Book Review: ‘Evangelical, Catholic and Reformed: Doctrinal Essays on Barth and Related Themes’ by George Hunsinger

Evangelical, Catholic and Reformed: Doctrinal Essays on Barth and Related Themes by George Hunsinger, Eerdmans, 331 pp. $34.00

 

Evangelical, Catholic and Reformed has fast become one of my favourite collections of theological essays, for a couple of reasons. First, as you may have guessed from the title, the focus is on broad, ecumenical themes in a Barth-ian key, meaning that Barth is at the center of most of the various discussions. Hunsingers exposition of Barth in relation to these topics is masterful, and shows just how Barth can contribute to matters of ecumenical and catholic theology today, and this is no easy task. Second, the essays very rigorous (but quite readable). Hunsinger has a real familiarity and mastery of his sources and conversation partners, and reads them in a charitable but critical manner. Since there are a large number of essays, I won’t review each one, but focus on those that stood out to me.

The first three essays are all centered on Barth and the Trinity ‘Karl Barth on the Trinity’, ‘The Trinity After Barth: Moltmann, Pannenberg, Jungel and Torrance’, and ‘Election and the Trinity: Twenty Five Theses on the Theology of Karl Barth (Revised)’. Readers with their fingers on the pulse of the ‘Barth Wars’ will recognize that Hunsinger is defending the ‘traditionalist’ view of Barth on the Trinity in all three of these essays. All three are immensely helpful, with ‘Karl Barth on the Trinity’ being the most in-depth. As noted above, Hunsinger reads his ‘opponents’ (Moltmann, Pannenberg and Jungel) with charity, drawing out the best in their thought while criticizing what he takes to be their weaknesses.

Hunsinger is at his best, however, here when he puts Barth in conversation with key figures in Reformation theology. Two substantial essays, ‘A Tale of Two Simultaneities: Justification and Sanctification in Luther, Calvin and Barth’ and ‘Barth on Justification and Sanctification’ show both his command over historical sources and his dogmatic chops. Hunsinger draws out themes in all three of the above theologians that tie together to make a coherent picture as well as demonstrate just how valuable Barth is in these debates.

Perhaps one of the more substantial essays is ‘Uncreated Light: From Irenaeus and Torrance to Aquinas and Barth’. Here Hunsinger gives a tour de force of historical and dogmatic theology focused analogy, simplicity, and the doctrine of God. Each figure is engaged critically and constructively, and Hunsinger is unafraid to point out serious similarities between Aquinas and Barth on the issue of just how we can speak of God.

Other important themes are engaged within this volume. Schleiermacher’s christology (and christology in general), as well as the differences between Schleiermacher and Barth on Christ’s saving work, are engaged at length in two separate essays. Barth and Brunner’s dispute is engaged with as well, and there are a number of other topics (scriptural interpretation, the resurrection of Christ, Jesus as the lord of time and others) that are all rigorously investigated.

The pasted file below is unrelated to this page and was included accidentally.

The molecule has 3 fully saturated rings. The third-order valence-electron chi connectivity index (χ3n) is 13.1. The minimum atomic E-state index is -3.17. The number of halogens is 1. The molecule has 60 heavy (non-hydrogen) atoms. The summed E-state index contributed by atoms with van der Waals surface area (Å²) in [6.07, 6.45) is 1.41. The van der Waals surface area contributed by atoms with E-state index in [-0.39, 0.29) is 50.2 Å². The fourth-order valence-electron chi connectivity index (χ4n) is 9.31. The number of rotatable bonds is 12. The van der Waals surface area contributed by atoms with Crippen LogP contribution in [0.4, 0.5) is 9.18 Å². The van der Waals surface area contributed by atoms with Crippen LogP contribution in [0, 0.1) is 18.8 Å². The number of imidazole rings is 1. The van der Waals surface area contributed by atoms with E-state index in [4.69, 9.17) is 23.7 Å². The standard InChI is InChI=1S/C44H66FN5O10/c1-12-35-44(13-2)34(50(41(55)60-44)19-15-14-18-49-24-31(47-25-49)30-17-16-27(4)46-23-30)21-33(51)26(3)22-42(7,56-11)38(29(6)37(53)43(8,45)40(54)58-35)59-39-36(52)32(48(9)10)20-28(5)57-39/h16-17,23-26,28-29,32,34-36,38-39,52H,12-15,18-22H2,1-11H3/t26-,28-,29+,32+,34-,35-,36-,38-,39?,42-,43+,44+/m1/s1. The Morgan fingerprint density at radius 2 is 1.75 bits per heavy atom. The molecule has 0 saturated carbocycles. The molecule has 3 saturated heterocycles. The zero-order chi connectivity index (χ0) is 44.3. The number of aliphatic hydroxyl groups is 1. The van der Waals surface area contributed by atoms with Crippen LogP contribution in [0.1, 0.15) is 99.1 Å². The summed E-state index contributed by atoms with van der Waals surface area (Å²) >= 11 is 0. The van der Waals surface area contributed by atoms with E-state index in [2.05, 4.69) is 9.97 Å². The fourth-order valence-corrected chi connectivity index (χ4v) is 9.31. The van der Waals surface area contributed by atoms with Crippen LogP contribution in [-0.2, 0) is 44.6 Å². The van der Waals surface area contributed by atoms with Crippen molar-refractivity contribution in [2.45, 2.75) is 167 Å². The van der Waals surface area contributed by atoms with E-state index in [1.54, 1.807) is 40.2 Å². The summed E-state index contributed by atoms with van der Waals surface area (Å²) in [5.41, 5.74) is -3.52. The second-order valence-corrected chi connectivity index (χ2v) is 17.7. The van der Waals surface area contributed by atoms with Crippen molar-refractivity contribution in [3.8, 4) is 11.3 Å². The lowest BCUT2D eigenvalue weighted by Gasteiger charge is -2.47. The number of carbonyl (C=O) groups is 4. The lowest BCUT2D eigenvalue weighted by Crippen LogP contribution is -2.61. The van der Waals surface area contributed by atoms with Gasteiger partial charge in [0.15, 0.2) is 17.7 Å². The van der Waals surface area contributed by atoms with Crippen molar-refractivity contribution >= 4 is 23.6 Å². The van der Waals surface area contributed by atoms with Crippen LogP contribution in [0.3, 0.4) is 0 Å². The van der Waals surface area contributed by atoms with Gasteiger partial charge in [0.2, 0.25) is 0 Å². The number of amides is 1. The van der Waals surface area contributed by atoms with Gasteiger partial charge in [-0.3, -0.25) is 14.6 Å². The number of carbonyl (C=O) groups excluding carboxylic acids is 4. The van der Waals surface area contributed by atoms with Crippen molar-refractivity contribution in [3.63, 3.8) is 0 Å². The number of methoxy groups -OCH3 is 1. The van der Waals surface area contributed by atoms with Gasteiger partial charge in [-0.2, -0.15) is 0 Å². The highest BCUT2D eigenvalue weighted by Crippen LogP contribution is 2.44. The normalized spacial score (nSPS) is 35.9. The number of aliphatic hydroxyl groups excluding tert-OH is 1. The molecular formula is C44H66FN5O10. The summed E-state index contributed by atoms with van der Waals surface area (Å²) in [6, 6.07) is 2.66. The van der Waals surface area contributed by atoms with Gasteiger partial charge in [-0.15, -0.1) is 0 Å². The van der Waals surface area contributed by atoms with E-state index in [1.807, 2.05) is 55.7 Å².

Perhaps more important than the content is the focus on catholicity. This is theology ‘for the church.’ The issues here are tackled with the intent to show why Barth’s contributions to theology matter for the church catholic, and while Barth is indeed the key player, he is far from the sole star of the show. Simply reading the table of contents is enough to show that Hunsinger is far from a radical Barthian – he is concerned for the whole of the church, and in this volume, Hunsinger interprets Barth as he needs to be interpreted if he is to have any relevance for the church catholic. I’ve said it before, but in my mind, it is the ‘traditionalistic’ and ecumenical Barth, and not the ‘revisionist’ Barth that has relevance for theology in the service of the church. Phillip Cary noted in his article on the Barth Wars that:

Part of the problem has to do with Barth’s peculiar homelessness. He belonged to the Reformed Protestant tradition, but the Reformed churches never took him to their bosom as they did with Calvin in centuries past. He made a point of calling his theology a church dogmatics, but his institutional home was the university, and his influence has been that of an academic rather than a reformer or a teacher of the Church. So his work ends up coming to the Church from outside, like an intellectual super-hero who might be coming to the rescue, if only we understood what he has to teach us as he reconstructs Christian teaching from the ground up.

In Evangelical, Catholic and Reformed, Hunsinger shows why Barth’s home isn’t the university, though he is certainly not a stranger to it. Barth’s home is the church, as these essays amply demonstrate. Here, we see how to do evangelical theology, with the Reformed theologian Barth, for the catholic church. 

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